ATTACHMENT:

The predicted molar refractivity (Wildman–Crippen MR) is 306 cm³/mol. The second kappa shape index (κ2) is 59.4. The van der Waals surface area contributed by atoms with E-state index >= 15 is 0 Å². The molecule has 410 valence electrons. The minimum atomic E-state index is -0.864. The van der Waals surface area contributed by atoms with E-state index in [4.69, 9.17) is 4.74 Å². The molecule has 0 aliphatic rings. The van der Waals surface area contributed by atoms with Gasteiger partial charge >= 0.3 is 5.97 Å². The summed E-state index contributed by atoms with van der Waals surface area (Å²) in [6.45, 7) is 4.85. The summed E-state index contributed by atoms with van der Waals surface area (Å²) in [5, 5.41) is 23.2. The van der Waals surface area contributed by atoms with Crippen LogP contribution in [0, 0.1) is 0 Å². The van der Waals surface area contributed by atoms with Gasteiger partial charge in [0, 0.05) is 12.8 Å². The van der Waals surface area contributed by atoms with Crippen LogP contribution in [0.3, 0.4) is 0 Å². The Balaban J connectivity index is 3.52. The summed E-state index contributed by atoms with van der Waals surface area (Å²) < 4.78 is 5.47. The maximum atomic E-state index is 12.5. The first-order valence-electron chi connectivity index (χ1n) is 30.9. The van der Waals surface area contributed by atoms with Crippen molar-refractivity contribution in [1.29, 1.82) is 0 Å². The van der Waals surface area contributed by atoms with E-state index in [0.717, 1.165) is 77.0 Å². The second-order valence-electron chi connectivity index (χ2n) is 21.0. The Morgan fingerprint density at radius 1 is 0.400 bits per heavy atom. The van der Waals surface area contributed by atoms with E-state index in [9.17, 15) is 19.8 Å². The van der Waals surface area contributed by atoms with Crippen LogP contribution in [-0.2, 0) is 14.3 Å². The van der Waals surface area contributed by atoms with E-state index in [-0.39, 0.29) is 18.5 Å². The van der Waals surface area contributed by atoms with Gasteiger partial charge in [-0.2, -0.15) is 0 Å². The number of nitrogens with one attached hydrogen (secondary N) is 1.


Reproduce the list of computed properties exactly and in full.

The predicted molar refractivity (Wildman–Crippen MR) is 306 cm³/mol. The second kappa shape index (κ2) is 59.4. The van der Waals surface area contributed by atoms with E-state index >= 15 is 0 Å². The molecule has 410 valence electrons. The minimum atomic E-state index is -0.864. The van der Waals surface area contributed by atoms with E-state index in [4.69, 9.17) is 4.74 Å². The molecule has 0 aliphatic rings. The van der Waals surface area contributed by atoms with Gasteiger partial charge >= 0.3 is 5.97 Å². The summed E-state index contributed by atoms with van der Waals surface area (Å²) in [6.45, 7) is 4.85. The summed E-state index contributed by atoms with van der Waals surface area (Å²) in [5, 5.41) is 23.2. The van der Waals surface area contributed by atoms with Crippen LogP contribution in [0, 0.1) is 0 Å². The van der Waals surface area contributed by atoms with Gasteiger partial charge in [0, 0.05) is 12.8 Å². The van der Waals surface area contributed by atoms with Crippen LogP contribution in [0.3, 0.4) is 0 Å². The Balaban J connectivity index is 3.52. The summed E-state index contributed by atoms with van der Waals surface area (Å²) < 4.78 is 5.47. The maximum atomic E-state index is 12.5. The first-order valence-electron chi connectivity index (χ1n) is 30.9. The van der Waals surface area contributed by atoms with Crippen molar-refractivity contribution in [1.29, 1.82) is 0 Å². The van der Waals surface area contributed by atoms with E-state index in [0.717, 1.165) is 77.0 Å². The second-order valence-electron chi connectivity index (χ2n) is 21.0. The Morgan fingerprint density at radius 1 is 0.400 bits per heavy atom. The van der Waals surface area contributed by atoms with E-state index in [9.17, 15) is 19.8 Å². The van der Waals surface area contributed by atoms with Crippen LogP contribution in [-0.2, 0) is 14.3 Å². The van der Waals surface area contributed by atoms with E-state index in [-0.39, 0.29) is 18.5 Å². The van der Waals surface area contributed by atoms with Gasteiger partial charge in [-0.2, -0.15) is 0 Å². The number of nitrogens with one attached hydrogen (secondary N) is 1.